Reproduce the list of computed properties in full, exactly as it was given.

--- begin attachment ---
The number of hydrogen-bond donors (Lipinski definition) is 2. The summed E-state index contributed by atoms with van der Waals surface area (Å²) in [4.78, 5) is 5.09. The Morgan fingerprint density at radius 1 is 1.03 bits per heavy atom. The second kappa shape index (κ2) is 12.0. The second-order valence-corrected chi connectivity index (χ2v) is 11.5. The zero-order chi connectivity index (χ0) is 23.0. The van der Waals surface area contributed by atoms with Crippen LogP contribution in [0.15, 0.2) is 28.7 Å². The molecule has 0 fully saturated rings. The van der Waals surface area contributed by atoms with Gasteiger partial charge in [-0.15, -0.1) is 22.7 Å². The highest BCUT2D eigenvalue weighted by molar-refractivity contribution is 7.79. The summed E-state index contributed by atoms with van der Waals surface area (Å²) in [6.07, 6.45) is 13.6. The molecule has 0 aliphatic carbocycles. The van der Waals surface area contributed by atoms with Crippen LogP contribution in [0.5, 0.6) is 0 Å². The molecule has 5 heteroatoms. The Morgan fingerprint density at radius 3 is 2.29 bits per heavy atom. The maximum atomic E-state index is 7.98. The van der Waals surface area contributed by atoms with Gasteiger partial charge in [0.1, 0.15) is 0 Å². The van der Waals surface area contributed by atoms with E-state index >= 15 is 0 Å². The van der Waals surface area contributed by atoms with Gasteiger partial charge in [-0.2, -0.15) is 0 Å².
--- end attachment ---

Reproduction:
The number of hydrogen-bond donors (Lipinski definition) is 2. The summed E-state index contributed by atoms with van der Waals surface area (Å²) in [4.78, 5) is 5.09. The Morgan fingerprint density at radius 1 is 1.03 bits per heavy atom. The second kappa shape index (κ2) is 12.0. The second-order valence-corrected chi connectivity index (χ2v) is 11.5. The zero-order chi connectivity index (χ0) is 23.0. The van der Waals surface area contributed by atoms with Crippen LogP contribution in [0.15, 0.2) is 28.7 Å². The molecule has 0 fully saturated rings. The van der Waals surface area contributed by atoms with Gasteiger partial charge in [-0.15, -0.1) is 22.7 Å². The highest BCUT2D eigenvalue weighted by molar-refractivity contribution is 7.79. The summed E-state index contributed by atoms with van der Waals surface area (Å²) in [6.07, 6.45) is 13.6. The molecule has 0 aliphatic carbocycles. The van der Waals surface area contributed by atoms with Crippen LogP contribution in [0.5, 0.6) is 0 Å². The molecule has 5 heteroatoms. The Morgan fingerprint density at radius 3 is 2.29 bits per heavy atom. The maximum atomic E-state index is 7.98. The van der Waals surface area contributed by atoms with Gasteiger partial charge in [0.1, 0.15) is 0 Å². The van der Waals surface area contributed by atoms with E-state index >= 15 is 0 Å². The van der Waals surface area contributed by atoms with Gasteiger partial charge in [-0.2, -0.15) is 0 Å².